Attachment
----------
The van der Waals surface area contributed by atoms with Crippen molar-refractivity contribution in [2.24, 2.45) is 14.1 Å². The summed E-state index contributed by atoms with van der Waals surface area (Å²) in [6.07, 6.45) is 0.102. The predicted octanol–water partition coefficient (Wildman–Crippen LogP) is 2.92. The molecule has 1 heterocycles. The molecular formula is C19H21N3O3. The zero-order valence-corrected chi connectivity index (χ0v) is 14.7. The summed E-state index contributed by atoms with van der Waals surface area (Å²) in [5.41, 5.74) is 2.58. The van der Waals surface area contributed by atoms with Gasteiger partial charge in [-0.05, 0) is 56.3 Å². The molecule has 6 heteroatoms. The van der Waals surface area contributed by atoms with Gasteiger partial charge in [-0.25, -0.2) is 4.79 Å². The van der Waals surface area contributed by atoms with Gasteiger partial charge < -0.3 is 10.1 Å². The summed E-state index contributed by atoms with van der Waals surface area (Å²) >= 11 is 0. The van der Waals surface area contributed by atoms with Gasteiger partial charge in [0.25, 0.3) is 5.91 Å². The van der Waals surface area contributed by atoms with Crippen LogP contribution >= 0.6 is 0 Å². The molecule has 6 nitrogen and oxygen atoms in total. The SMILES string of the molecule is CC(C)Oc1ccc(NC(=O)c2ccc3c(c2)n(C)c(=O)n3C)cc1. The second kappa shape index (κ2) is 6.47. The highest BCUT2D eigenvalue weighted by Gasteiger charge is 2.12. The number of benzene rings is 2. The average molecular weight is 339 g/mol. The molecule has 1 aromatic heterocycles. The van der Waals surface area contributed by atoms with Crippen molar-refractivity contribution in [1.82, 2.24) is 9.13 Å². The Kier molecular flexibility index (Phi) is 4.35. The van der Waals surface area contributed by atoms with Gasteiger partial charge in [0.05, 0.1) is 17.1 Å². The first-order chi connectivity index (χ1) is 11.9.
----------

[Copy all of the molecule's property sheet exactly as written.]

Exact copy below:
The van der Waals surface area contributed by atoms with Crippen molar-refractivity contribution in [2.24, 2.45) is 14.1 Å². The summed E-state index contributed by atoms with van der Waals surface area (Å²) in [6.07, 6.45) is 0.102. The predicted octanol–water partition coefficient (Wildman–Crippen LogP) is 2.92. The molecule has 1 heterocycles. The molecular formula is C19H21N3O3. The zero-order valence-corrected chi connectivity index (χ0v) is 14.7. The summed E-state index contributed by atoms with van der Waals surface area (Å²) in [5.41, 5.74) is 2.58. The van der Waals surface area contributed by atoms with Gasteiger partial charge in [-0.05, 0) is 56.3 Å². The molecule has 6 heteroatoms. The van der Waals surface area contributed by atoms with Gasteiger partial charge in [-0.25, -0.2) is 4.79 Å². The van der Waals surface area contributed by atoms with Gasteiger partial charge < -0.3 is 10.1 Å². The summed E-state index contributed by atoms with van der Waals surface area (Å²) >= 11 is 0. The van der Waals surface area contributed by atoms with Gasteiger partial charge in [0.25, 0.3) is 5.91 Å². The van der Waals surface area contributed by atoms with Crippen LogP contribution >= 0.6 is 0 Å². The molecule has 6 nitrogen and oxygen atoms in total. The SMILES string of the molecule is CC(C)Oc1ccc(NC(=O)c2ccc3c(c2)n(C)c(=O)n3C)cc1. The second kappa shape index (κ2) is 6.47. The highest BCUT2D eigenvalue weighted by Gasteiger charge is 2.12. The number of benzene rings is 2. The average molecular weight is 339 g/mol. The molecule has 1 aromatic heterocycles. The van der Waals surface area contributed by atoms with Crippen molar-refractivity contribution in [1.82, 2.24) is 9.13 Å². The Kier molecular flexibility index (Phi) is 4.35. The van der Waals surface area contributed by atoms with Gasteiger partial charge in [0.05, 0.1) is 17.1 Å². The first-order chi connectivity index (χ1) is 11.9.